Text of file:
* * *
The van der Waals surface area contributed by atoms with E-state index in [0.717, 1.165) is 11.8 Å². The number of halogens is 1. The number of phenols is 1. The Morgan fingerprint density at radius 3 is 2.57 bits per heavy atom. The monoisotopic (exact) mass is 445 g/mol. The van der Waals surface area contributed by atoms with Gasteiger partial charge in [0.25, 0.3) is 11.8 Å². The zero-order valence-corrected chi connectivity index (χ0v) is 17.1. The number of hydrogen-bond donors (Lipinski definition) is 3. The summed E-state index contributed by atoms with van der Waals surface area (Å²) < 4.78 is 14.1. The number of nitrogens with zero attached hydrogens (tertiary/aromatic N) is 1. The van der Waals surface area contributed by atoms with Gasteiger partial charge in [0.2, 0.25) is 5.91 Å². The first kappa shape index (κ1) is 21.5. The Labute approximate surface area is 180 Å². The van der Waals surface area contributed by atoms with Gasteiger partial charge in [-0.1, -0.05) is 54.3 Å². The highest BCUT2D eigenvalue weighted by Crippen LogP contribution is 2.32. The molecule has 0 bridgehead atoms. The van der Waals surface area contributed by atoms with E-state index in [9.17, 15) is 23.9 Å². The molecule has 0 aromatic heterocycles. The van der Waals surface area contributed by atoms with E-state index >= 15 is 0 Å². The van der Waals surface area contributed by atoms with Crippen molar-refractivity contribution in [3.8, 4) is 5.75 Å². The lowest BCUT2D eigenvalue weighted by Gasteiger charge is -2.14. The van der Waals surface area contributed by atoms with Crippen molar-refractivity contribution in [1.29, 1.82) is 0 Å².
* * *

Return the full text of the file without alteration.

The van der Waals surface area contributed by atoms with E-state index in [0.717, 1.165) is 11.8 Å². The number of halogens is 1. The number of phenols is 1. The Morgan fingerprint density at radius 3 is 2.57 bits per heavy atom. The monoisotopic (exact) mass is 445 g/mol. The van der Waals surface area contributed by atoms with Gasteiger partial charge in [0.25, 0.3) is 11.8 Å². The zero-order valence-corrected chi connectivity index (χ0v) is 17.1. The number of hydrogen-bond donors (Lipinski definition) is 3. The summed E-state index contributed by atoms with van der Waals surface area (Å²) < 4.78 is 14.1. The number of nitrogens with zero attached hydrogens (tertiary/aromatic N) is 1. The van der Waals surface area contributed by atoms with Gasteiger partial charge in [0.2, 0.25) is 5.91 Å². The first kappa shape index (κ1) is 21.5. The Labute approximate surface area is 180 Å². The van der Waals surface area contributed by atoms with Gasteiger partial charge in [-0.1, -0.05) is 54.3 Å². The highest BCUT2D eigenvalue weighted by Crippen LogP contribution is 2.32. The molecule has 0 bridgehead atoms. The van der Waals surface area contributed by atoms with E-state index in [9.17, 15) is 23.9 Å². The molecule has 0 aromatic heterocycles. The van der Waals surface area contributed by atoms with E-state index >= 15 is 0 Å². The van der Waals surface area contributed by atoms with Crippen molar-refractivity contribution in [3.8, 4) is 5.75 Å². The lowest BCUT2D eigenvalue weighted by Gasteiger charge is -2.14. The van der Waals surface area contributed by atoms with Crippen molar-refractivity contribution in [1.29, 1.82) is 0 Å².